That’s the lesson happiness has taught me, and I’ll never trust that feeling again.

I couldn’t be happier.

 

 

 

 

The Ride

I wrapped my arms around his chest, and laced my fingers together. The leather of his jacket warmed beneath the heat of my nervous hands, and I felt safe.

He’d taken me on the freeway once before, but this was the first time we’d gone over the bridge. I negotiated that bridge every morning for nearly 10 years. I knew what cars did to motorcycles. But, he told me to trust him, and for some reason I did.

We darted and weaved, navigating through Saturday evening traffic in a syncopated rhythm to which I was constantly just one beat behind. I tightened my grip and reminded myself I trusted him with my life. I could feel his chest rise and fall beneath the thickness of his jacket, and knew I was holding on too tight, but he didn’t try to loosen my grip.

As we rounded a curve, I mustered up the courage to pull my gaze from the road to appreciate the view—something I realized I’d never noticed from this perspective before. I was always driving.

The bay was beautiful. A giant freighter dominated the waters just off the Port of Oakland, and I was struck by its beauty. The sun was beginning to set, and the evening fog had started to roll in, casting a dark, sinister hue across the hull of the ship, and I wondered how many times I’d missed this haunting beauty.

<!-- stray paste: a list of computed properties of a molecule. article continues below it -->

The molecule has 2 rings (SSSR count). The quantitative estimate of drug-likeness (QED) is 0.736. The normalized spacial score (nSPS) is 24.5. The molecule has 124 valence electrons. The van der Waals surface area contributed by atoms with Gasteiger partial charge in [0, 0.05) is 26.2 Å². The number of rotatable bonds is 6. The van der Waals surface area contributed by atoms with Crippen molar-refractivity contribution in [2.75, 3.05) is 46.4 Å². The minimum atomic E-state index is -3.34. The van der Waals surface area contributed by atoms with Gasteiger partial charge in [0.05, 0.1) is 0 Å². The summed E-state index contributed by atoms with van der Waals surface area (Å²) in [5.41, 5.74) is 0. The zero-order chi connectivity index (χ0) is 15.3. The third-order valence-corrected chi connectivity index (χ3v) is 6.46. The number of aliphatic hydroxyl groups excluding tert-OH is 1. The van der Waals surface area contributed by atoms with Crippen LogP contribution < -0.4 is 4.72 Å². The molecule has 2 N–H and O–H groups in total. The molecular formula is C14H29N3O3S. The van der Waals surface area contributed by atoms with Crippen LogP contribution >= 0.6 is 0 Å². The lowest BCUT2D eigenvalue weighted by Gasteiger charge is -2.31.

We sped on through the congested traffic, and in record time had made it across the bridge. We parked, and I reluctantly peeled my arms from around his chest, feeling a bit guilty for the suffering I’m sure he endured. We enjoyed a short night out and soon returned to the bike for the ride home.

Once again, I was nervous. This would be the first time I’d ridden in the dark, and I had no idea what to expect. A man of few words, my helmeted pilot offered no hints as to what I should expect, only gently suggested I loosen my grip, if I could.

So I did.

The cool night air peppered my face with its foggy mist, as headlights and taillights trailed by us in glowing tendrils. This time, my hands in his pockets, my shoulders relaxed and I felt connected to him, the bike, and the road. I looked ahead, and tried to predict how he’d move through traffic, and within a matter of seconds we were in sync.